Global climate finance continues to be skewed primarily towards mitigation efforts, which received 91% of the total USD 1.27 trillion climate finance flows in 2021/22, according to the Global Landscape of Climate Finance 2023 published by the Climate Policy Initiative. Adaptation finance received a total of USD 63 billion, up 28% from USD 49 billion in 2019/20. But this still falls short of the estimated needs of about USD 300 billion annually for developing countries alone. On regional distribution, the 50 sub-Saharan African countries received a total of USD 30 billion from both public and private capital. On a positive note, these African countries collectively strike a more balanced spread of financing across climate action areas, with mitigation accounting for 49% of climate finance flows, followed by 39% toward adaptation, and 12% to the dual benefits of both mitigation and adaptation.
Africa has 17% of the global population but contributes just 3.6% of global emissions. It is the most vulnerable to the effects of climate change, yet has received only 3.2% of the global climate finance. Here then is the paradox: the region that needs the most financial resources to respond to the climate crisis receives the least. This is happening at a time when countries’ vulnerabilities are increasing as climate impacts are escalating. This is the real crisis of finance.
Figure 1: Destination region of public and private climate finance
Source: Global Landscape of Climate Finance 2023, Climate Policy Initiative
In our opinion, the cruxes of Africa’s adaptation finance crisis in relation to NDC implementation constitute three interrelated points for reflection ahead of COP28 – a summit for which expectations of success are extremely high. The first relates to the total amount of climate finance. Current estimates of the adaptation finance gap in Africa are five to ten times more than the current international flows to Africa. The second relates to the significant impact of lack of private capital for adaptation. Private capital, admittedly, is the difference between mitigation and adaptation finance, not public capital. And the third relates to the criticality of achieving parity between mitigation and adaptation finance if we are serious about meeting global climate goals.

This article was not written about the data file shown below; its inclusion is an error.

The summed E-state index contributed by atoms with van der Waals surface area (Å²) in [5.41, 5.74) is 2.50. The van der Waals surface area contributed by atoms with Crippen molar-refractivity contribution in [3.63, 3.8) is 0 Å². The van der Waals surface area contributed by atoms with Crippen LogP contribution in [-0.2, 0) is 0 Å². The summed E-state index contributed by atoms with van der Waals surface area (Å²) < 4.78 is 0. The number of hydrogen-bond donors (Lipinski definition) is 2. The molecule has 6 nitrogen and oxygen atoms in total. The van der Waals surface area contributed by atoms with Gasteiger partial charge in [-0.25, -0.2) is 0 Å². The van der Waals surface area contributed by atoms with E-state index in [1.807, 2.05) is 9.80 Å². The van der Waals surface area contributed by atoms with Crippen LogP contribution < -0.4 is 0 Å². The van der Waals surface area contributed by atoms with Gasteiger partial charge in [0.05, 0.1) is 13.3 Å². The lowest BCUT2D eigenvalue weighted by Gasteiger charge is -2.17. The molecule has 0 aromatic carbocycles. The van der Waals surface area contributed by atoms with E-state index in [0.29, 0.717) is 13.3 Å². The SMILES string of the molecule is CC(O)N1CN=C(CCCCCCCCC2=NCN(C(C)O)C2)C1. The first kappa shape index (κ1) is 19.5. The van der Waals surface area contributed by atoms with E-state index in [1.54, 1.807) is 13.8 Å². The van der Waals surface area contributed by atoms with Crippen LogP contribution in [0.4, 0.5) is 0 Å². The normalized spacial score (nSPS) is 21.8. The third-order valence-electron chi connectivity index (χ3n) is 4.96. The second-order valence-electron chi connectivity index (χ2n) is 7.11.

Figure 2: Uses of climate finance with private-public splits
Source: Global Landscape of Climate Finance 2023, Climate Policy Initiative
African leaders and key stakeholders at the Africa Climate Summit called upon the international community to partner with Africa in combating climate change. The continent already spends up to 10% of its GDP on climate response efforts. The summit called for bold and innovative financial mechanisms and instruments to restructure the global financial system that is currently tilted against Africa. The Africa-Europe Foundation also emphasizes the need to reform the outdated system, stating:
“Today’s challenge is thus to reform a system that dates back to the 1940s, ensure it is fair, agile, and effective in the disbursement of funds, and bolster it through new sources of investment to match needs.”
The upcoming COP28 GST and the recent Paris Summit for a New Global Financing Pact provide the ideal space for achieving a deep course correction, particularly in the redesign of climate finance governance with a focus on adaptation.
Finally, one of the key conversations emanating from the summit concerning adaptation finance flows is the need to develop a new “Compact for Africa’s Climate Resilience” in which our NDCs and NAPs must transform into attractive investment opportunities. The African Development Bank, along with other development partners, remains committed to championing this at COP28 and beyond.
African stakeholders recognize and prioritize the intersectionality between climate adaptation and the SDGs. The GST calls for transformative adaptation and urgency in climate mitigation. More importantly, this is a race against time. The science is clear: humanity is at the brink of a societal collapse if global climate actions are not rapidly accelerated in terms of scale and speed.
The Nairobi Declaration on Climate Change from the Africa Climate Summit serves as a basis for Africa’s common position in the global climate process to COP28 and beyond. The declaration details African leaders’ commitment to propelling Africa’s economic development in climate-resilient and low-carbon pathways. This will happen through investing in policies, regulatory frameworks, planning, and programs consistent with the NDCs in all African countries.
But more commitment is urgently needed. Africa seeks new strategic partnerships that provide scalable financing mechanisms to support existing and new transformative adaptation interventions. For most Africans, the success of COP28 will be judged by its clarity on an international cooperation framework that truly puts Africa at the center of a financial flow system to drive a low-carbon and climate-resilient development.